• For the most important sites, the risk of intrusion via the user LAN[6] can be reduced by setting up an administration LAN which is only accessible from the datacenter’s administration LAN. However, such architecture must provide a resilient solution in the event that the WAN is cut to allow sites to access it directly and also for equipment that simply cannot be maintained remotely.
  • Companies with multiple sites can also use a standardized housing that embeds all the security functions required for the site to be interconnected. This facilitates configuration and security maintenance.

Diagram showing the interconnection of a site with or without a SCADA


The second step consists of connecting the administration tools and equipment to be administered to this network, while protecting it from compromise.


Diagram showing the interconnection of a standalone site



There may also be a variety of reasons to keep part of the IS fully disconnected. A disconnected IS removes the ISS risks, leaving only business risks. Disconnection also lowers the level of exposure and therefore the risk of intrusion. A risk analysis should be carried out to determine how to proceed. The associated infrastructure will need to be modified: moving from simple local administration to dedicated administration – which can be costly. These various network bricks, then, enable administrators to access the industrial equipment. However, they must also be given access to the necessary tools.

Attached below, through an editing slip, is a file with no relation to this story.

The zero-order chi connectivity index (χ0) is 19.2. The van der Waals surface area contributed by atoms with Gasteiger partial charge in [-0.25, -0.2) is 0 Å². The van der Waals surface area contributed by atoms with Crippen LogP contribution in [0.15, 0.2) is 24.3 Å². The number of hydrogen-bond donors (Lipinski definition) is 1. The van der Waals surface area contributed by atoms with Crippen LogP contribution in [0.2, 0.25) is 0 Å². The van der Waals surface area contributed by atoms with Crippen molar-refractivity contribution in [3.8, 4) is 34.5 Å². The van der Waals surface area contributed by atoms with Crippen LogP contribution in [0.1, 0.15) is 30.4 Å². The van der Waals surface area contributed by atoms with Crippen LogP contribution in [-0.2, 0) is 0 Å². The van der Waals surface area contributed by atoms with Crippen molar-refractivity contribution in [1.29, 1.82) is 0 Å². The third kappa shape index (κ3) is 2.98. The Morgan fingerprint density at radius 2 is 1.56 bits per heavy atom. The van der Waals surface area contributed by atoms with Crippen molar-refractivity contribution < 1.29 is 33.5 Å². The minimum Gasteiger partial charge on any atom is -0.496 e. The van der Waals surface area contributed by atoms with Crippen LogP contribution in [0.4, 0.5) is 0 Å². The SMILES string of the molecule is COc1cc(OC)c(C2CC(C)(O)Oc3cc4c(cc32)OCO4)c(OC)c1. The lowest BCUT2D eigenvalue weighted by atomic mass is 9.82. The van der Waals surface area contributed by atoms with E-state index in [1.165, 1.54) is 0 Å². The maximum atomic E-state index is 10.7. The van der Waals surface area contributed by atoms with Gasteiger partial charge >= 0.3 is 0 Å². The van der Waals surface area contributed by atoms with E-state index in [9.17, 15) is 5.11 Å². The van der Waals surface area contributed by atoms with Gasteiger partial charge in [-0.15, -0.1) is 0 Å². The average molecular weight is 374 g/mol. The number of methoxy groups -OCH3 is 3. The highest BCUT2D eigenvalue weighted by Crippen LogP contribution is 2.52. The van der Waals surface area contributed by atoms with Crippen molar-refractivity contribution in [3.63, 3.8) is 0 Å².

Administrator tools: how to meet needs while guaranteeing security


Because corporate and industrial ISs are generally managed separately, they each use their own tools – although these may be based on identical products.  This type of configuration meets several objectives. It:

  • Assures access control on the administration interfaces, reducing the likelihood of appropriating a means of attack and the fraudulent use of the tools;
  • Tracks administrator activity to reduce the potential impact of an attack, by providing a means of detection and response, and facilitating investigation following an event.

This requires the implementation of an administration chain.


Diagram showing the main functions involved in a chain of administration


To centralize access and maintain close control of authorizations, an administration bastion must be set up. Generic accounts are handled by the bastion and protected in its digital safe. This also ensures the traceability of activity and reduces the risk of theft from generic, privileged accounts. The bastion can also secure administration flows by performing protocol translation (for example, from Telnet[8] to SSH[9]).